‘Stop making the situation worse’: North Korea’s H-bomb test draws condemnation from Beijing
North Korea said on Wednesday it had successfully tested its first hydrogen bomb, dealing a blow to regional efforts to contain tensions surrounding Pyongyang’s nuclear programme, and drawing condemnation from Beijing.
The claim, which if true would mark significant progress in Pyongyang’s nuclear abilities, triggered condemnation from across the region, and scepticism from some countries over whether the test had been successful.
Beijing said it had summoned North Korea’s ambassador and “firmly opposed” the test.
“We strongly urge [North Korea] to remain committed to its denuclearisation commitment, and stop taking any actions that would make the situation worse,” foreign ministry spokeswoman Hua Chunying (華春瑩) said.
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She said Beijing had no advance knowledge of the test, but would “make an assessment” of Pyongyang’s claim that it involved a hydrogen bomb. If confirmed, this would be the country’s fourth test of a nuclear bomb.
Its previous trials have been of atomic devices, which are less powerful.
Beijing has condemned each nuclear test and the latest development has put focus on how it will respond this time.
Many diplomats and analysts have said that China played a key role in reining in North Korea’s nuclear ambitions, but its economic support – and in particular its petroleum exports – provided an important lifeline to Pyongyang and rendered the international sanctions ineffective.
But many also believe that China’s sway on North Korea has diminished since Kim Jong-un took power four years ago. Relations between the ideological allies have cooled since then. Many analysts put this down to Kim’s authorisation of the third nuclear test, in February 2013, against Beijing’s advice.
Observers said Beijing was likely to respond to the latest test with more stringent measures, such as cooperating with the UN Security Council on another round of sanctions, but possibly not to the extent some countries would hope for due to strategic calculations.
“It’s going to be difficult for China to devise the scale of the sanctions: to impose sanctions without creating instability or even leading to the country’s collapse,” said Cai Jian, a professor of Korean studies at Fudan University in Shanghai.
Halting energy supply, for instance, would cause economic chaos and political instability in North Korea and “China would rather be cautious about it”, Cai said.
Many Chinese analysts have in recent years argued that the reclusive state has become more of a liability than a useful partner, but Cai said ensuring the political stability of a neighbour remained an important consideration.
“For China, North Korea’s nuclear programme itself does not pose major security threats, but rather it’s the resulting response from the US and Japan, such as enhancing their military deployment in the region, that is causing a headache for Beijing.”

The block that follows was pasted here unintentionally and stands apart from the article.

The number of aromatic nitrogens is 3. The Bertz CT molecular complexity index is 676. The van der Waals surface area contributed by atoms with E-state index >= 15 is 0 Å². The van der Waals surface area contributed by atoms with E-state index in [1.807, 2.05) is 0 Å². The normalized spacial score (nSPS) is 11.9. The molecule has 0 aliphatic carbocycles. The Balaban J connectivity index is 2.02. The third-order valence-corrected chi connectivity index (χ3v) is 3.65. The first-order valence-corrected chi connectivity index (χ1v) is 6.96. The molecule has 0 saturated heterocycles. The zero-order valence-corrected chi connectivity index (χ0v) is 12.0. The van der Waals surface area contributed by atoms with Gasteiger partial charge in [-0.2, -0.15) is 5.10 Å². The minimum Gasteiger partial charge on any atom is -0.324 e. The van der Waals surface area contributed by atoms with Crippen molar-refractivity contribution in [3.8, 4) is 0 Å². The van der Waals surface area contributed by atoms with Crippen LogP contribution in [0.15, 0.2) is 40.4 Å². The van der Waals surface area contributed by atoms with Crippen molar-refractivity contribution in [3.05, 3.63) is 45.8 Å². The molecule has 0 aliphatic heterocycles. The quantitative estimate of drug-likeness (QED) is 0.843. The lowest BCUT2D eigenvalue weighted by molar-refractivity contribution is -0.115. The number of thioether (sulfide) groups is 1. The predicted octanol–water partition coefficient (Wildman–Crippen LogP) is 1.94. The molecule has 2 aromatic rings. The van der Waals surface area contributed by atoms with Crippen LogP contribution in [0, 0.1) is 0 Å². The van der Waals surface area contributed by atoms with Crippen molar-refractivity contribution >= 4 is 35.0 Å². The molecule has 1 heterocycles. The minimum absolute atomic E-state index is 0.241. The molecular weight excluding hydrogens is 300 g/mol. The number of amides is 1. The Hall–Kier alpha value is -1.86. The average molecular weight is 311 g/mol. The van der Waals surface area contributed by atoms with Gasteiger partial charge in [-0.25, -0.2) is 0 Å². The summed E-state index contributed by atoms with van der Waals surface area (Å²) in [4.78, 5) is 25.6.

There had been signs that Beijing and Pyongyang were seeking to repair ties in recent months.
In October, Beijing sent one of its most senior officials, Liu Yunshan (劉雲山), to Pyongyang to attend the 70th anniversary of the country’s ruling party. Last month, Pyongyang sent Kim’s favourite pop band, The Moranbong, on a performance trip to Beijing. But the show was cancelled at the last minute.
Yesterday’s test had dealt a blow to such efforts and would halt further high-level exchanges between the two countries, said Shi Yinhong, a professor of international relations at Renmin University in Beijing. “We can only do our best, such as to impose sanctions and pick up diplomatic ties when things are better,” Shi said.
But the cold shoulder should go only so far, Shi said. “If our relations became hostile, it would be a threat to China.”
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North Korea announced in a statement carried by the country’s official news agency KCNA that it had detonated a miniaturised hydrogen nuclear device at 10am yesterday in a “safe and perfect manner”.
“The test means a higher stage of [North Korea’s] development of nuclear force,” it said.
Kim first claimed the country was in possession of a hydrogen bomb in December, when he visited a historical site known as the birthplace of the country’s domestic armaments industry.
At the time, Washington and some analysts had doubted whether the country had the ability to develop such an advanced weapon. Following yesterday’s test, some nuclear and military experts remained sceptical, saying the detected seismic activity was too small for a hydrogen bomb, or suggesting that the testing was incomplete.
South Korean President Park Geun-hye, speaking at an emergency meeting of the country’s National Security Council convened immediately after Pyongyang’s announcement, described the test as a “grave provocation”.
“The test is not only a grave provocation to our national security but also a threat to our future ... and a strong challenge to international peace and stability,” she said, calling for strong sanctions on Pyongyang.
South Korea’s defence ministry spokesman Kim Min-seok said South Korea’s military had upgraded its alert status and would “take necessary measures” in cooperation with its ally, the United States.
He said the allies had increased their joint surveillance of North Korea’s military activities.
Japanese Prime Minister Shinzo Abe said Tokyo would make a “firm response” to North Korea at the UN Security Council.
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